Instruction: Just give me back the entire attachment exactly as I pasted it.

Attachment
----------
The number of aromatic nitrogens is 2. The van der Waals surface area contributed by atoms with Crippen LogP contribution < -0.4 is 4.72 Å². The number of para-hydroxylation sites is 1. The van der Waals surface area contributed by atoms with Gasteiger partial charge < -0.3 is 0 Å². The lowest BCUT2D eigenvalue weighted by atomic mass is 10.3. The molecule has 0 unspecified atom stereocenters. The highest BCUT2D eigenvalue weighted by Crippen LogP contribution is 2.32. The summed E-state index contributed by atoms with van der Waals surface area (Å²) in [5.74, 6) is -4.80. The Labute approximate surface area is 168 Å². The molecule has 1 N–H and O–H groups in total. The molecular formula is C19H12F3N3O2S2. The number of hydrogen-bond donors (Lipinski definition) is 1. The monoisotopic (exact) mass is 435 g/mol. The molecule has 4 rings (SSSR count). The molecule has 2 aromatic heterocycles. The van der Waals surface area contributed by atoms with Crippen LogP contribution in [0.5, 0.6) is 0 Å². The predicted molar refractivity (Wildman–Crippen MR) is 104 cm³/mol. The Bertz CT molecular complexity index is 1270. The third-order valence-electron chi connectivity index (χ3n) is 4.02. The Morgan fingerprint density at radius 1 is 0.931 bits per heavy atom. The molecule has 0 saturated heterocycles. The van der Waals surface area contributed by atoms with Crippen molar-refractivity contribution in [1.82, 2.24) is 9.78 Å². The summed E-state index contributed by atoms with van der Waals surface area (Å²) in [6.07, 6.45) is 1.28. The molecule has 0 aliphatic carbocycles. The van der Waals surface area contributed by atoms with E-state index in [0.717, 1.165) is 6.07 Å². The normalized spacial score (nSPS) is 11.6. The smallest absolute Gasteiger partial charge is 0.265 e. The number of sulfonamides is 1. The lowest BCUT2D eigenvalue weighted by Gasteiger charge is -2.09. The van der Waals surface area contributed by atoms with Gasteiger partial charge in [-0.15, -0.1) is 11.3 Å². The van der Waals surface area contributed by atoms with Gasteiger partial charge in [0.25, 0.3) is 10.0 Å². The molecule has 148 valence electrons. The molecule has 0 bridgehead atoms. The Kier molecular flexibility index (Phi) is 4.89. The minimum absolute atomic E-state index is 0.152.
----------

The number of aromatic nitrogens is 2. The van der Waals surface area contributed by atoms with Crippen LogP contribution < -0.4 is 4.72 Å². The number of para-hydroxylation sites is 1. The van der Waals surface area contributed by atoms with Gasteiger partial charge < -0.3 is 0 Å². The lowest BCUT2D eigenvalue weighted by atomic mass is 10.3. The molecule has 0 unspecified atom stereocenters. The highest BCUT2D eigenvalue weighted by Crippen LogP contribution is 2.32. The summed E-state index contributed by atoms with van der Waals surface area (Å²) in [5.74, 6) is -4.80. The Labute approximate surface area is 168 Å². The molecule has 1 N–H and O–H groups in total. The molecular formula is C19H12F3N3O2S2. The number of hydrogen-bond donors (Lipinski definition) is 1. The monoisotopic (exact) mass is 435 g/mol. The molecule has 4 rings (SSSR count). The molecule has 2 aromatic heterocycles. The van der Waals surface area contributed by atoms with Crippen LogP contribution in [0.5, 0.6) is 0 Å². The predicted molar refractivity (Wildman–Crippen MR) is 104 cm³/mol. The Bertz CT molecular complexity index is 1270. The third-order valence-electron chi connectivity index (χ3n) is 4.02. The Morgan fingerprint density at radius 1 is 0.931 bits per heavy atom. The molecule has 0 saturated heterocycles. The van der Waals surface area contributed by atoms with Crippen molar-refractivity contribution in [1.82, 2.24) is 9.78 Å². The summed E-state index contributed by atoms with van der Waals surface area (Å²) in [6.07, 6.45) is 1.28. The molecule has 0 aliphatic carbocycles. The van der Waals surface area contributed by atoms with E-state index in [0.717, 1.165) is 6.07 Å². The normalized spacial score (nSPS) is 11.6. The smallest absolute Gasteiger partial charge is 0.265 e. The number of sulfonamides is 1. The lowest BCUT2D eigenvalue weighted by Gasteiger charge is -2.09. The van der Waals surface area contributed by atoms with Gasteiger partial charge in [-0.15, -0.1) is 11.3 Å². The van der Waals surface area contributed by atoms with Gasteiger partial charge in [0.25, 0.3) is 10.0 Å². The molecule has 148 valence electrons. The molecule has 0 bridgehead atoms. The Kier molecular flexibility index (Phi) is 4.89. The minimum absolute atomic E-state index is 0.152.